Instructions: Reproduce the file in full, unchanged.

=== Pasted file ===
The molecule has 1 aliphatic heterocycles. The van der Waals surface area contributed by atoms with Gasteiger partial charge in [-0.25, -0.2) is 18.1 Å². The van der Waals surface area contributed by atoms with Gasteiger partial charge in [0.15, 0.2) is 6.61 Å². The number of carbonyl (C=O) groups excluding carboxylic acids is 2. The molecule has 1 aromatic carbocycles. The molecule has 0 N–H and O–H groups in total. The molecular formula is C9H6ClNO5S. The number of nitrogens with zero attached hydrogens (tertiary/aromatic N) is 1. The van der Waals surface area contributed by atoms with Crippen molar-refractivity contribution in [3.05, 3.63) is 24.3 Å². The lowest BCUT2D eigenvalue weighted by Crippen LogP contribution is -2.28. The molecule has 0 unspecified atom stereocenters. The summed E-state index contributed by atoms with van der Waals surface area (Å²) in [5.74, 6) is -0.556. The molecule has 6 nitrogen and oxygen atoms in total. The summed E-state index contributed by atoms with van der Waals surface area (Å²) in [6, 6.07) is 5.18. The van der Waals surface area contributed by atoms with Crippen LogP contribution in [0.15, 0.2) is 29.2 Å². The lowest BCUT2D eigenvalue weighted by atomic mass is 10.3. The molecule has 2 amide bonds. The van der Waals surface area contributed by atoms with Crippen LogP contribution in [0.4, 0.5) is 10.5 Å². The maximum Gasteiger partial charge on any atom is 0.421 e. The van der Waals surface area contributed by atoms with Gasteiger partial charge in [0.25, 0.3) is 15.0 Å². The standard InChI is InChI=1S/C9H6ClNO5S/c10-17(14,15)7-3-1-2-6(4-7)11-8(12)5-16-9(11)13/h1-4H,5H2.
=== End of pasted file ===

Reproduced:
The molecule has 1 aliphatic heterocycles. The van der Waals surface area contributed by atoms with Gasteiger partial charge in [-0.25, -0.2) is 18.1 Å². The van der Waals surface area contributed by atoms with Gasteiger partial charge in [0.15, 0.2) is 6.61 Å². The number of carbonyl (C=O) groups excluding carboxylic acids is 2. The molecule has 1 aromatic carbocycles. The molecule has 0 N–H and O–H groups in total. The molecular formula is C9H6ClNO5S. The number of nitrogens with zero attached hydrogens (tertiary/aromatic N) is 1. The van der Waals surface area contributed by atoms with Crippen molar-refractivity contribution in [3.05, 3.63) is 24.3 Å². The lowest BCUT2D eigenvalue weighted by Crippen LogP contribution is -2.28. The molecule has 0 unspecified atom stereocenters. The summed E-state index contributed by atoms with van der Waals surface area (Å²) in [5.74, 6) is -0.556. The molecule has 6 nitrogen and oxygen atoms in total. The summed E-state index contributed by atoms with van der Waals surface area (Å²) in [6, 6.07) is 5.18. The van der Waals surface area contributed by atoms with Crippen LogP contribution in [0.15, 0.2) is 29.2 Å². The lowest BCUT2D eigenvalue weighted by atomic mass is 10.3. The molecule has 2 amide bonds. The van der Waals surface area contributed by atoms with Crippen LogP contribution in [0.4, 0.5) is 10.5 Å². The maximum Gasteiger partial charge on any atom is 0.421 e. The van der Waals surface area contributed by atoms with Gasteiger partial charge in [0.25, 0.3) is 15.0 Å². The standard InChI is InChI=1S/C9H6ClNO5S/c10-17(14,15)7-3-1-2-6(4-7)11-8(12)5-16-9(11)13/h1-4H,5H2.